The U.K. has restarted selling weapons to Saudi Arabia — one day after it sanctioned senior figures in the Kingdom over their suspected involvement in the murder of journalist Jamal Khashoggi.
International Trade Secretary Liz Truss said Britain will begin clearing a backlog of arms export licenses after it reworked its method to assess whether the Middle Eastern nation is committing human rights violations in Yemen.
The Court of Appeal said in June that the U.K. had not gone far enough in assessing whether specific incidents during the war with Yemen constituted breaches of international humanitarian law (IHL).
In response, the U.K. looked again at alleged violations with fresh criteria, and despite finding some “possible” breaches, concluded that there were no “patterns, trends or systemic weaknesses” in the Saudi approach.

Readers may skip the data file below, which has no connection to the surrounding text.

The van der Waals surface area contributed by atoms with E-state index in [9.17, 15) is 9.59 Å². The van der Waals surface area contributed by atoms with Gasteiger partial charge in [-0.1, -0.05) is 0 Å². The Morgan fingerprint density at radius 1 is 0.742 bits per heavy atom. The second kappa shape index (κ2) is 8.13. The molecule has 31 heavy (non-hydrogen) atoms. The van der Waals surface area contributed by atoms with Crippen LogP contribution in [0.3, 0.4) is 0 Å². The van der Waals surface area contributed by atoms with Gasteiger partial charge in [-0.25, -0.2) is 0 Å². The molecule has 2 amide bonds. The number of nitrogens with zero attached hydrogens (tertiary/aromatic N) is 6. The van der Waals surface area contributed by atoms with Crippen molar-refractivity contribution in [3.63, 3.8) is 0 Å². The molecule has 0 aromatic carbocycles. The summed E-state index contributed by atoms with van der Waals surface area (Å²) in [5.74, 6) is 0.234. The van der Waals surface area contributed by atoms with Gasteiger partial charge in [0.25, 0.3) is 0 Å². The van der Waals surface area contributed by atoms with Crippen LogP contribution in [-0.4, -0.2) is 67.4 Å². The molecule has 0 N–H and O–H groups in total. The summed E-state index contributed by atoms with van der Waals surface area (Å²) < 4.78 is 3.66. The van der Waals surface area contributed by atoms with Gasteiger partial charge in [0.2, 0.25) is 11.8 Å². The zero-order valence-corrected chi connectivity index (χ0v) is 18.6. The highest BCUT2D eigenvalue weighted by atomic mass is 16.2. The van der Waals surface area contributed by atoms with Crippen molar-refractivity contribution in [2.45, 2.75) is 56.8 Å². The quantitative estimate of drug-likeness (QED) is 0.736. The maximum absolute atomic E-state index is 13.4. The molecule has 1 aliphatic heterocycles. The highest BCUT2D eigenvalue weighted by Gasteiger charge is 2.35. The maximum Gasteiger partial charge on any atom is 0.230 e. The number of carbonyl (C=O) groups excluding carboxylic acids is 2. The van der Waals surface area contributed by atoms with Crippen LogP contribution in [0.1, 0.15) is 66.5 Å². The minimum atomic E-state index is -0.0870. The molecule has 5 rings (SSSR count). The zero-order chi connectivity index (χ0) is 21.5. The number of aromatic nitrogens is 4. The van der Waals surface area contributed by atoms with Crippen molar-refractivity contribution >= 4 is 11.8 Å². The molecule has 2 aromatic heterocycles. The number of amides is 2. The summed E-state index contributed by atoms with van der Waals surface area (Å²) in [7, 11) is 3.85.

In a written statement to parliament, Truss said any possible breaches were “isolated incidents” and that “Saudi Arabia has a genuine intent and the capacity to comply with IHL.”
She added: “On that basis, I have assessed that there is not a clear risk that the export of arms and military equipment to Saudi Arabia might be used in the commission of a serious violation of IHL.”
The decision comes after Britain launched its new sanctions regime on Monday and announced that 20 Saudis linked to the murder of Khashoggi, a prominent journalist who was killed in Istanbul in 2018 were on the list.
They included Ahmed Hassan Mohammed Al Asiri, the former deputy head of the intelligence services, and Saud Abdullah Al Qahtani, a former adviser to the Saudi crown prince.
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